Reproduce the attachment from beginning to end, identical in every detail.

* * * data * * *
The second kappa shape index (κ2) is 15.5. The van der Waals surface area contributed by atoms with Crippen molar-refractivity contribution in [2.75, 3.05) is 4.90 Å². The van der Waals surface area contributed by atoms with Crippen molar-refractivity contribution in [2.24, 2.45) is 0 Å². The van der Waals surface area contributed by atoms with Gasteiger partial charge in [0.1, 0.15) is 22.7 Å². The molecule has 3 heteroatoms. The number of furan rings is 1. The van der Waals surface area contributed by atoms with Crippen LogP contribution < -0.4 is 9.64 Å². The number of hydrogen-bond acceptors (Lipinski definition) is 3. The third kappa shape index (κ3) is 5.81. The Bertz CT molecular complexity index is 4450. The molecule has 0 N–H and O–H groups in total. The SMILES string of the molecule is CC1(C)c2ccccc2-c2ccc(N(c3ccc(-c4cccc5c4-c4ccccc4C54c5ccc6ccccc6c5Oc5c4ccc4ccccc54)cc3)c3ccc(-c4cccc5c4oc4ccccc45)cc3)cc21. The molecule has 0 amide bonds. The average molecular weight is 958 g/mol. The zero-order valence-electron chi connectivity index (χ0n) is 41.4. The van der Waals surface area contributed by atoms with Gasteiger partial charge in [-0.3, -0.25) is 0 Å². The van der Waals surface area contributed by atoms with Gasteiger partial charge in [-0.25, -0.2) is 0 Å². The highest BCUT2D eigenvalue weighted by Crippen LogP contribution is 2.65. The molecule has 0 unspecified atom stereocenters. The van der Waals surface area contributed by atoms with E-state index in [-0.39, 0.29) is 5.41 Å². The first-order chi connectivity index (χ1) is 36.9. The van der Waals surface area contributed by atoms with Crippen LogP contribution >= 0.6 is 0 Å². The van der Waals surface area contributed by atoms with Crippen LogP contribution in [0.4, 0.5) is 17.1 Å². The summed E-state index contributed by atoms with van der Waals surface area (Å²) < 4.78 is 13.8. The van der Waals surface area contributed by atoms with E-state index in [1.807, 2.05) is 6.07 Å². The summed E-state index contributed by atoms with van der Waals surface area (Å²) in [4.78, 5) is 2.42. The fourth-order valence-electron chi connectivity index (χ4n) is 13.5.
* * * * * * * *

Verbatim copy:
The second kappa shape index (κ2) is 15.5. The van der Waals surface area contributed by atoms with Crippen molar-refractivity contribution in [2.75, 3.05) is 4.90 Å². The van der Waals surface area contributed by atoms with Crippen molar-refractivity contribution in [2.24, 2.45) is 0 Å². The van der Waals surface area contributed by atoms with Gasteiger partial charge in [0.1, 0.15) is 22.7 Å². The molecule has 3 heteroatoms. The number of furan rings is 1. The van der Waals surface area contributed by atoms with Crippen LogP contribution < -0.4 is 9.64 Å². The number of hydrogen-bond acceptors (Lipinski definition) is 3. The third kappa shape index (κ3) is 5.81. The Bertz CT molecular complexity index is 4450. The molecule has 0 N–H and O–H groups in total. The SMILES string of the molecule is CC1(C)c2ccccc2-c2ccc(N(c3ccc(-c4cccc5c4-c4ccccc4C54c5ccc6ccccc6c5Oc5c4ccc4ccccc54)cc3)c3ccc(-c4cccc5c4oc4ccccc45)cc3)cc21. The molecule has 0 amide bonds. The average molecular weight is 958 g/mol. The zero-order valence-electron chi connectivity index (χ0n) is 41.4. The van der Waals surface area contributed by atoms with Gasteiger partial charge in [-0.3, -0.25) is 0 Å². The van der Waals surface area contributed by atoms with Gasteiger partial charge in [-0.25, -0.2) is 0 Å². The highest BCUT2D eigenvalue weighted by Crippen LogP contribution is 2.65. The molecule has 0 unspecified atom stereocenters. The van der Waals surface area contributed by atoms with E-state index in [-0.39, 0.29) is 5.41 Å². The first-order chi connectivity index (χ1) is 36.9. The van der Waals surface area contributed by atoms with Crippen LogP contribution >= 0.6 is 0 Å². The van der Waals surface area contributed by atoms with Crippen LogP contribution in [0.4, 0.5) is 17.1 Å². The summed E-state index contributed by atoms with van der Waals surface area (Å²) < 4.78 is 13.8. The van der Waals surface area contributed by atoms with E-state index in [1.807, 2.05) is 6.07 Å². The summed E-state index contributed by atoms with van der Waals surface area (Å²) in [4.78, 5) is 2.42. The fourth-order valence-electron chi connectivity index (χ4n) is 13.5.